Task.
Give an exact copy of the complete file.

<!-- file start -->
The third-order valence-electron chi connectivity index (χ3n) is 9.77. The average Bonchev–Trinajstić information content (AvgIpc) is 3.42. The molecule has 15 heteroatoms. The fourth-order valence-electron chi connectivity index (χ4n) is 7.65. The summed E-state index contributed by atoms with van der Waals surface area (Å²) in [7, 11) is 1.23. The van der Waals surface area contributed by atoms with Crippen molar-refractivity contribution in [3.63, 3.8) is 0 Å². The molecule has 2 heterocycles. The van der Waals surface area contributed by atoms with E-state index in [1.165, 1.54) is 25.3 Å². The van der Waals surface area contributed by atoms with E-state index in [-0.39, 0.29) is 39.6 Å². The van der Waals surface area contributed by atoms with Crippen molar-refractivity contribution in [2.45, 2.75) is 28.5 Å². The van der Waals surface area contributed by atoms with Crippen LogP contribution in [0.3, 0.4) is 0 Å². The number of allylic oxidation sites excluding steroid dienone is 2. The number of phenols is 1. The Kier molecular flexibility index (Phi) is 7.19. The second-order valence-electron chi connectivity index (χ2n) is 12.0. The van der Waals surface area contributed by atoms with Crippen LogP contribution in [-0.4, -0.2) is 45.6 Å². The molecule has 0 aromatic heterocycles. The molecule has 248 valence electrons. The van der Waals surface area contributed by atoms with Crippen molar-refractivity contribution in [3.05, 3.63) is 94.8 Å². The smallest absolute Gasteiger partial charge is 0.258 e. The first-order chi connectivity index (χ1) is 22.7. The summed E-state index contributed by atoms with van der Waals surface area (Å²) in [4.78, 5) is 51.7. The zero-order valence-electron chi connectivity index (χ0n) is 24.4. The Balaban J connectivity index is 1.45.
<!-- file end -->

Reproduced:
The third-order valence-electron chi connectivity index (χ3n) is 9.77. The average Bonchev–Trinajstić information content (AvgIpc) is 3.42. The molecule has 15 heteroatoms. The fourth-order valence-electron chi connectivity index (χ4n) is 7.65. The summed E-state index contributed by atoms with van der Waals surface area (Å²) in [7, 11) is 1.23. The van der Waals surface area contributed by atoms with Crippen molar-refractivity contribution in [3.63, 3.8) is 0 Å². The molecule has 2 heterocycles. The van der Waals surface area contributed by atoms with E-state index in [1.165, 1.54) is 25.3 Å². The van der Waals surface area contributed by atoms with E-state index in [-0.39, 0.29) is 39.6 Å². The van der Waals surface area contributed by atoms with Crippen molar-refractivity contribution in [2.45, 2.75) is 28.5 Å². The van der Waals surface area contributed by atoms with Crippen LogP contribution in [0.3, 0.4) is 0 Å². The number of allylic oxidation sites excluding steroid dienone is 2. The number of phenols is 1. The Kier molecular flexibility index (Phi) is 7.19. The second-order valence-electron chi connectivity index (χ2n) is 12.0. The van der Waals surface area contributed by atoms with Crippen LogP contribution in [-0.4, -0.2) is 45.6 Å². The molecule has 0 aromatic heterocycles. The molecule has 248 valence electrons. The van der Waals surface area contributed by atoms with Crippen molar-refractivity contribution in [3.05, 3.63) is 94.8 Å². The smallest absolute Gasteiger partial charge is 0.258 e. The first-order chi connectivity index (χ1) is 22.7. The summed E-state index contributed by atoms with van der Waals surface area (Å²) in [4.78, 5) is 51.7. The zero-order valence-electron chi connectivity index (χ0n) is 24.4. The Balaban J connectivity index is 1.45.